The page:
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Salt Lake City, Utah

Fly Tying - Parachute Adams

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Fly Tying - Parachute Adams

An Dinh

The Parachute Adams is a classic fly that I've come to depend on.

My last eye check didn't go so well.  I've reached a point where if they correct my vision for distance so I can see my fly on the water, then I can't see up close (a fly in the hand).  Which means that I have to lift my glasses up to tie flies to my tippet.

The stronger prescription gave me headaches and vertigo and I don't like having to take my glasses on and off.  So I fish with a weaker prescription and more visible flies.

That's where the Parachute Adams comes in.  When I first started fly fishing I loved to scan the fly bins and pick out flies that "looked good".  This meant I had a box full of catskill style flies with bushy hackles and hackle tip wings.  The flies were big too, size 10 and 12s because 14s looked really tiny to me when I started.   I actually had a pretty hard time finding these big flies on the water despite their gigantic proportions.  Fish rarely fell for these guys on the Middle Provo.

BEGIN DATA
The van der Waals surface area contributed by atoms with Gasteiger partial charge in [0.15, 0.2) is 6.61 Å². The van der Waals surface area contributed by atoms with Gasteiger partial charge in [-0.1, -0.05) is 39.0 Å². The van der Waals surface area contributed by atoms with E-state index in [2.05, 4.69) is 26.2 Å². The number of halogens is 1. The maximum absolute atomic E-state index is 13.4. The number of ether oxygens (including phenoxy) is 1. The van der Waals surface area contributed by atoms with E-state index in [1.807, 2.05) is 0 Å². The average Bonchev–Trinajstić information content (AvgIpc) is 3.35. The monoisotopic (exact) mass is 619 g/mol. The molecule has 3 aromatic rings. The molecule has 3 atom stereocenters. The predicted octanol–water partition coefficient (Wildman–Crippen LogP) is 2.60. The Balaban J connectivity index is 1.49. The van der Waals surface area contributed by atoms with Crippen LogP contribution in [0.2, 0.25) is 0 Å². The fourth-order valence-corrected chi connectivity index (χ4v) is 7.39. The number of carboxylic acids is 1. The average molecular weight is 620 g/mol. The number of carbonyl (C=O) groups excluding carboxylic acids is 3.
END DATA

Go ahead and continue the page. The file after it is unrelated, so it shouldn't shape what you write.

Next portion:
I had many fly shops recommend the parachute adams and it's variants but I didn't understand what made this fly work better than say a realistic dry fly (which often don't work well at all on our local waters).

Vincent Marinaro, in his book A Modern Dry Fly Code, breaks down fly design based on function rather than imitation.  The Parachute patterns are tied to give a dimpling pattern on the water that would give the impression of legs.  And the post would come into the trout's window of view early just like a mayfly's upright wings.  It rides with the body in the film like an emerging insect.

All of this may be true because the fly catches fish well and floats a dropper nicely.

Best of all.  I CAN SEE IT!